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ARGENTINA | 01-12-2023 13:43

Patricia Bullrich returns to government as security minister in Javier Milei's Cabinet

President-elect confirms in statement that Patricia Bullrich will return to the Security Ministry for a second time; Former rivals now aligned together in government.

Javier Milei has confirmed that his former rival in the presidential race, opposition PRO party leader Patricia Bullrich, will head the Security Minister in his incoming government.

The news was announced in the daily statement from the president-elect’s office on social media. 

This will be Bullrich’s second time heading the portfolio. She previously held the post for four years, lasting the entirety of former president Mauricio Macri’s 2015-2019 government. She also previously served as labour minister in Fernando de la Rúa’s 1999-2001 administration.

Bullrich’s record at the security portfolio is strong yet controversial. During her tenure, according to official data, the intentional homicide rate per 100,000 inhabitants fell from 18.64 to 13.16 between 2015 and 2019. 

However, she was fiercely criticised by human rights groups for deploying a heavy-handed approach to policing and mocked for staging public relations events highlighting drug busts in which only low levels of narcotics were confiscated.

"I have made a commitment to each and every one of you to achieve the profound change that society demands of us, and I will fight that battle from the place I am in today," Bullrich said in a post on her X (formerly Twitter) account reacting to the appointment.

"Real change is possible if the law is applied in every corner of the country, evenly for everyone and without privileges. Argentina needs order. We will be implacable against crime and we will fight relentlessly against drug trafficking. It is simple: he who does it, pays for it,” she stressed.

Bullrich, 67, faced off against Milei in the presidential election earlier this year. The leader of the opposition Juntos por el Cambio coalition finished third with 24 percent of the vote and failed to qualify for the run-off.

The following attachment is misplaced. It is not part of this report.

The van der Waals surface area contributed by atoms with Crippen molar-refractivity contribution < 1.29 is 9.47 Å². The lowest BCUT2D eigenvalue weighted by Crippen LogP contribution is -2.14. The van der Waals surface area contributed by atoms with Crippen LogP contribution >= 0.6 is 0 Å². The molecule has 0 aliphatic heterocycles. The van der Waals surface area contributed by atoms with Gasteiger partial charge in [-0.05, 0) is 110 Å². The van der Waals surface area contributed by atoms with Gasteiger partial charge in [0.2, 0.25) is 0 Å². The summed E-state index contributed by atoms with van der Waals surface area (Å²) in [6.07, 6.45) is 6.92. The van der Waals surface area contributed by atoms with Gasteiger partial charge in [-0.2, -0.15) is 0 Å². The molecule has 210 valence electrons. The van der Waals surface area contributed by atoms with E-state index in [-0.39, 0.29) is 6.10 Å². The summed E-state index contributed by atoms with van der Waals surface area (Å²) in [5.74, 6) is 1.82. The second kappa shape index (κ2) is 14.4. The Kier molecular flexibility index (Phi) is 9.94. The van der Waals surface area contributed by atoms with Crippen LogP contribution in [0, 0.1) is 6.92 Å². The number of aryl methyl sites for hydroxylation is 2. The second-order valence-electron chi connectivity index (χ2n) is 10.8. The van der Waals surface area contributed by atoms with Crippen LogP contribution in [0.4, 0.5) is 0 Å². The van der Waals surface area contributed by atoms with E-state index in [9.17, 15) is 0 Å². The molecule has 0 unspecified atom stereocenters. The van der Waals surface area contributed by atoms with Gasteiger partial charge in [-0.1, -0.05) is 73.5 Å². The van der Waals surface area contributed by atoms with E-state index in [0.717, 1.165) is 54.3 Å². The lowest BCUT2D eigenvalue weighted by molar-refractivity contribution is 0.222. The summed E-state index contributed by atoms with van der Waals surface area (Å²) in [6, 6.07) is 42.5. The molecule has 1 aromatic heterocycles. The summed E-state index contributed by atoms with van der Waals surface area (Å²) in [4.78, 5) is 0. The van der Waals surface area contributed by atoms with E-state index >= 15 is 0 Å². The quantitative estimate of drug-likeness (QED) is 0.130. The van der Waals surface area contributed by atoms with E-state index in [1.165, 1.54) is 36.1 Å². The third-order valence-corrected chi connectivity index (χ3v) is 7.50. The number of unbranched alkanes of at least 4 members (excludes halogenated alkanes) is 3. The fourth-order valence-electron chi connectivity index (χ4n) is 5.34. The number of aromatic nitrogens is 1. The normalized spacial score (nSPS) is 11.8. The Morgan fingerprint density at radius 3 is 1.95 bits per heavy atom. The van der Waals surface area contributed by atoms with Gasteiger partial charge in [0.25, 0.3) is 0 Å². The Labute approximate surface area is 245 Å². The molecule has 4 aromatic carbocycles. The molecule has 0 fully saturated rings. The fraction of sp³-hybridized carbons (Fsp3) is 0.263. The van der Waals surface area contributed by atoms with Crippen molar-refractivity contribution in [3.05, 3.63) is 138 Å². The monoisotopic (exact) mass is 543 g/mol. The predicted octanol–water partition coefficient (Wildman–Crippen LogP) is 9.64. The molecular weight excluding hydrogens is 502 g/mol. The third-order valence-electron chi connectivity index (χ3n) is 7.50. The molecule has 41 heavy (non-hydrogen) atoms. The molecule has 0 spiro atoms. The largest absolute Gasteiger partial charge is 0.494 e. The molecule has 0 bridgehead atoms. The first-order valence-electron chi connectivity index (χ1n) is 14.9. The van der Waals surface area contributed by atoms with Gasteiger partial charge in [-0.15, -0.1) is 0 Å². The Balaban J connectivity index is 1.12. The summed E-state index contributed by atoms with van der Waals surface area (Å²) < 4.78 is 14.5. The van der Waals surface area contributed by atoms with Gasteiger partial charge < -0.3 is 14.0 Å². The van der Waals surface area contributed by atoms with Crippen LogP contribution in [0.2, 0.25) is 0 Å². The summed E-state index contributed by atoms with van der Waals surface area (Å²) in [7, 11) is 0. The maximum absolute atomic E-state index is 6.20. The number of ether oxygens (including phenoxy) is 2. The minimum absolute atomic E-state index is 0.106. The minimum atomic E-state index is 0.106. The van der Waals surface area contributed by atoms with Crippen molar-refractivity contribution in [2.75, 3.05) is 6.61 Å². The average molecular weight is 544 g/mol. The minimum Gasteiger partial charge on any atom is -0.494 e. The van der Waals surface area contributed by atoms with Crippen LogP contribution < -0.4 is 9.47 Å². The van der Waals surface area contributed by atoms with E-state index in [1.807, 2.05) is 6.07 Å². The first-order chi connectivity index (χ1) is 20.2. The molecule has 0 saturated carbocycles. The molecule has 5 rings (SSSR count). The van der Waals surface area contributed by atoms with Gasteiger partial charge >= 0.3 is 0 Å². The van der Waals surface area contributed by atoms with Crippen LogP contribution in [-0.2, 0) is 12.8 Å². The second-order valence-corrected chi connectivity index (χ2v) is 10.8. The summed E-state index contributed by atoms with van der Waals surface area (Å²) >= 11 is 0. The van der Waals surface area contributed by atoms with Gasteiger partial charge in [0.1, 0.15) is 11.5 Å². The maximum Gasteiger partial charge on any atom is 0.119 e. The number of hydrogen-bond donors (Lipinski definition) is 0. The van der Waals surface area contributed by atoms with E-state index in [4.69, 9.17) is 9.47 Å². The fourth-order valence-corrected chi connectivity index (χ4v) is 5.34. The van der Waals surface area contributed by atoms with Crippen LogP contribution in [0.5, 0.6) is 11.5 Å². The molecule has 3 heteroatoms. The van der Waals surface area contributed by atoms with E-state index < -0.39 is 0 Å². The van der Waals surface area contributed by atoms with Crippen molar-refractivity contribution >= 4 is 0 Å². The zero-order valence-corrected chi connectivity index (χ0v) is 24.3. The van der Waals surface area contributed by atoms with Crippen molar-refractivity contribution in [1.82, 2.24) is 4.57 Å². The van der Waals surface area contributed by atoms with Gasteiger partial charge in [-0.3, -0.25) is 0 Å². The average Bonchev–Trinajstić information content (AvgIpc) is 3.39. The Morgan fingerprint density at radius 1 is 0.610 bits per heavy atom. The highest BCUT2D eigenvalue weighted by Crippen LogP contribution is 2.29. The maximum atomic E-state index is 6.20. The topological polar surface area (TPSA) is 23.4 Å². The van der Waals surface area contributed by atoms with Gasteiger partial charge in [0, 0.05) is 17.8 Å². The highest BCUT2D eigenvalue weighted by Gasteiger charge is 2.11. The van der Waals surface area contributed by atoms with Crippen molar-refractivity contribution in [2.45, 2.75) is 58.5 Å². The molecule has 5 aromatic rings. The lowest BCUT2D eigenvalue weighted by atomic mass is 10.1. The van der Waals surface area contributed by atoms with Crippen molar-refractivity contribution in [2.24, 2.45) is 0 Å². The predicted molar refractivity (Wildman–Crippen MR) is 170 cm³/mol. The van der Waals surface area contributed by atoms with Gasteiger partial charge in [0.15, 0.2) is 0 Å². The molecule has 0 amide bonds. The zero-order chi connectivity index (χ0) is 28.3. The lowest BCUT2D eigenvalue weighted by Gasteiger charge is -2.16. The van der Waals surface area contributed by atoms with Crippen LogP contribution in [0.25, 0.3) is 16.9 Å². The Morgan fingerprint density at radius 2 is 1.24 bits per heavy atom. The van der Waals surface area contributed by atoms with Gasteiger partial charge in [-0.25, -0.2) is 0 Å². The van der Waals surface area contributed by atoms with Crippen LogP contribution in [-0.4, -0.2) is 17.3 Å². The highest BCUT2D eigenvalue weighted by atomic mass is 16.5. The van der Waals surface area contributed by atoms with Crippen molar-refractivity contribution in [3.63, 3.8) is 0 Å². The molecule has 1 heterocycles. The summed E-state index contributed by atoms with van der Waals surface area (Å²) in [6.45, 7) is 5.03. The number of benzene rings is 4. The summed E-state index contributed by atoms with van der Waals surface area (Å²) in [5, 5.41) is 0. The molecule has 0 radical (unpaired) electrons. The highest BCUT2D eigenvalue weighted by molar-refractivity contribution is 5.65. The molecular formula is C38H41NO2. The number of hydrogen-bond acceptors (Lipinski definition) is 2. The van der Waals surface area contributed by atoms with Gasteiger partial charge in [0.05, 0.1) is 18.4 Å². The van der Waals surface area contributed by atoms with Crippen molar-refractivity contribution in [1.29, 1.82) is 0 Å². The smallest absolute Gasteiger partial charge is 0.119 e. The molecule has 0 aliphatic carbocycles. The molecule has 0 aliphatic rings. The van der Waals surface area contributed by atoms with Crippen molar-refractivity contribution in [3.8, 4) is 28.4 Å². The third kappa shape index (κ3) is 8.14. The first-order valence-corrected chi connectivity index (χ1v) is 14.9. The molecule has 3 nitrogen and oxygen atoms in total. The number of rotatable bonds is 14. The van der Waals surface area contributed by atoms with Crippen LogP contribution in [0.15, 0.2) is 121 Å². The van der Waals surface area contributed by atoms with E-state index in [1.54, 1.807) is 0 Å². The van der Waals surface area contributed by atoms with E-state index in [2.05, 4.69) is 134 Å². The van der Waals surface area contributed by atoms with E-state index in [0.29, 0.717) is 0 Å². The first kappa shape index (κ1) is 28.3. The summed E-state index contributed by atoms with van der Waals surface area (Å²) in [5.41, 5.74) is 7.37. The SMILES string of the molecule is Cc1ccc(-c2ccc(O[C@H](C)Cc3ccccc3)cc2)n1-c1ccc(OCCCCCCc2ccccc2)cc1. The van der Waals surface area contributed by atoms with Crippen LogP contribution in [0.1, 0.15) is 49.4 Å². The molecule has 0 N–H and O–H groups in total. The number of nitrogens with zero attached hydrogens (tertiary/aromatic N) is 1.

During a vitriolic campaign, the two had clashed regularly, with the opposition leader even launching legal action against her libertarian rival after he accused her of “planting bombs in kindergartens” during the 1970s.

Politicised since her adolescence, Bullrich was a militant member of the Peronist Youth in the turbulent 1970s, at the height of the Montoneros guerrilla movement, and during the height of the 1976-1983 military dictatorship she lived in exile for a few years.

But Bullrich later threw her support behind the libertarian, saying “change” is “necessary” and helping him secure victory over ruling coalition candidate Sergio Massa in a second-round vote and win the Presidency.

However, her backing for Milei was granted only in a personal capacity and not as the leader of her party. The decision sparked unrest in the opposition coalition and Bullrich will step down both as the leader of Juntos por el Cambio and her own PRO party.

"I will call internal elections for the beginning of 2024 in order to renew the national authorities of PRO Argentina. My decision is not to run for a new mandate. I will dedicate all my effort, energy and time to work for a prosperous and safe Argentina," she wrote on Friday.

The incoming official’s family's history is linked to that of Argentina’s. Her great-grandfather, Honorio Pueyrredón, was a prominent Radical (social democrat) leader and the Bullrichs owned the most important cattle auction house in Buenos Aires in the 19th century. Her brother-in-law, Rodolfo Galimberti, was an important leader in the Montoneros.

She has one son and her current husband is lawyer Guillermo Yanco.

Milei, who won 55 percent of the vote in the run-off to defeat Massa, is set to assume office on December 10.

 

– TIMES/AFP
 

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